Legal Sufficiency of Statistical Evidence

30 Pages Posted: 5 Sep 2018 Last revised: 27 Sep 2018

See all articles by Jonah B. Gelbach

Jonah B. Gelbach

University of Pennsylvania Law School

Bruce H. Kobayashi

George Mason University - School of Law

Date Written: August 14, 2018

Abstract

When are litigants' statistical estimates legally sufficient, given that courts use the preponderance of the evidence standard? We answer this question using Bayesian hypothesis testing and principles of federal procedural law, focusing on the common case of statistical estimation evidence from a normally distributed estimator.

Our core result is that mathematical statistics and black-letter law combine to create a simple standard: statistical estimation evidence is legally sufficient when it fits the litigation position of the party relying on it. This means statistical estimation evidence is legally sufficient when the p-value is less than 0.5; equivalently, the preponderance standard is frequentist hypothesis testing with a significance level of just below 0.5.

Finally, we show that conventional significance levels such as 0.05 require elevated standards of proof tantamount to clear-and-convincing or beyond-a-reasonable-doubt.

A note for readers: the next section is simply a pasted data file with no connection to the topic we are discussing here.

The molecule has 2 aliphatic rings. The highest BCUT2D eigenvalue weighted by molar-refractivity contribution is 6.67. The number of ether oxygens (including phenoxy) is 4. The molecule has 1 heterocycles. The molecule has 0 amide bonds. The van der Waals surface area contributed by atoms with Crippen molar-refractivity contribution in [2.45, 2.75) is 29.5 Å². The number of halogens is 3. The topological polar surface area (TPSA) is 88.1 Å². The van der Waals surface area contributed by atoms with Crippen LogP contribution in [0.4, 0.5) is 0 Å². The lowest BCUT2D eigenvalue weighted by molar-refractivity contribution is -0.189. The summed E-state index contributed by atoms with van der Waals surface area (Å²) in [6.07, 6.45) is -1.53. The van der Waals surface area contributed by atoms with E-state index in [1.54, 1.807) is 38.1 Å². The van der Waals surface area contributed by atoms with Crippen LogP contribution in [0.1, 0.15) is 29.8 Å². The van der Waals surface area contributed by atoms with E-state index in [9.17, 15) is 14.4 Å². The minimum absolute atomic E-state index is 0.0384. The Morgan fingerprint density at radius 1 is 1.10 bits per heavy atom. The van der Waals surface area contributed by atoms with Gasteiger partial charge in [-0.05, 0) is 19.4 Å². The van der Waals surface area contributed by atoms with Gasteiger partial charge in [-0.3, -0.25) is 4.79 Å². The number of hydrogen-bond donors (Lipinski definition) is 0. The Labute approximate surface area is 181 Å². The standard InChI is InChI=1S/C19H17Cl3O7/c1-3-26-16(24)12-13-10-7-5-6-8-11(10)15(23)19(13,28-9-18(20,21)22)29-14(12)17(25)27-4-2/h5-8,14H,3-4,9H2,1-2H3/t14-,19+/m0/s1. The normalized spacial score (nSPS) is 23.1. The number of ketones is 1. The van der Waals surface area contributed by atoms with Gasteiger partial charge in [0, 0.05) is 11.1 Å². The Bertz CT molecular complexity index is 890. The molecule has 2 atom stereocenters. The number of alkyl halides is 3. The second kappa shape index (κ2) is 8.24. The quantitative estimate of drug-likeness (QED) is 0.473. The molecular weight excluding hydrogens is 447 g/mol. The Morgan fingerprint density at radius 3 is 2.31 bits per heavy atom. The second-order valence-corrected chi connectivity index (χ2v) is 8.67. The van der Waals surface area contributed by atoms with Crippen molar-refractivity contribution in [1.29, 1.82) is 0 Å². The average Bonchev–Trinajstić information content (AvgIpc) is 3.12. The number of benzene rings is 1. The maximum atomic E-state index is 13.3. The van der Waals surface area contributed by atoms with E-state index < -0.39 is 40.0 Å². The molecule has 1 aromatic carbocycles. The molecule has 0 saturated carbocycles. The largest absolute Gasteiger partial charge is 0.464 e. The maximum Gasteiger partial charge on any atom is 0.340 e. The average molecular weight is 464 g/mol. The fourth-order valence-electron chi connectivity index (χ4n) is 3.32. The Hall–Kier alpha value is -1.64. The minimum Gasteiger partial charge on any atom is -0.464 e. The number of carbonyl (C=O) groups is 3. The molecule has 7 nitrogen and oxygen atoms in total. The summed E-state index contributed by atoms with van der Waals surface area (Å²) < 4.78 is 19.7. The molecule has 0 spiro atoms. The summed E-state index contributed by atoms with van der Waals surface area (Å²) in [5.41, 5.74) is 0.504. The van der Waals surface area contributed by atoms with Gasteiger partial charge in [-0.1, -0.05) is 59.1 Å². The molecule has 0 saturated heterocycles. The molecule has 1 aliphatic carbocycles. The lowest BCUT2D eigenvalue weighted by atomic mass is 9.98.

Keywords: evidence, legal sufficiency, civil procedure, complex litigation, statistical evidence, Bayesian statistics, likelihood ratio, hypothesis testing

Suggested Citation

Gelbach, Jonah B. and Kobayashi, Bruce H., Legal Sufficiency of Statistical Evidence (August 14, 2018). George Mason Legal Studies Research Paper No. LS 18-29. Available at SSRN: https://ssrn.com/abstract=3238793 or http://dx.doi.org/10.2139/ssrn.3238793

Jonah B. Gelbach (Contact Author)

University of Pennsylvania Law School ( email )

3501 Sansom Street
Philadelphia, PA 19104
United States

Bruce H. Kobayashi

George Mason University - School of Law ( email )

3301 Fairfax Drive
Arlington, VA 22201
United States
703-993-8034 (Phone)
703-993-8088 (Fax)

HOME PAGE: http://mason.gmu.edu/~bkobayas

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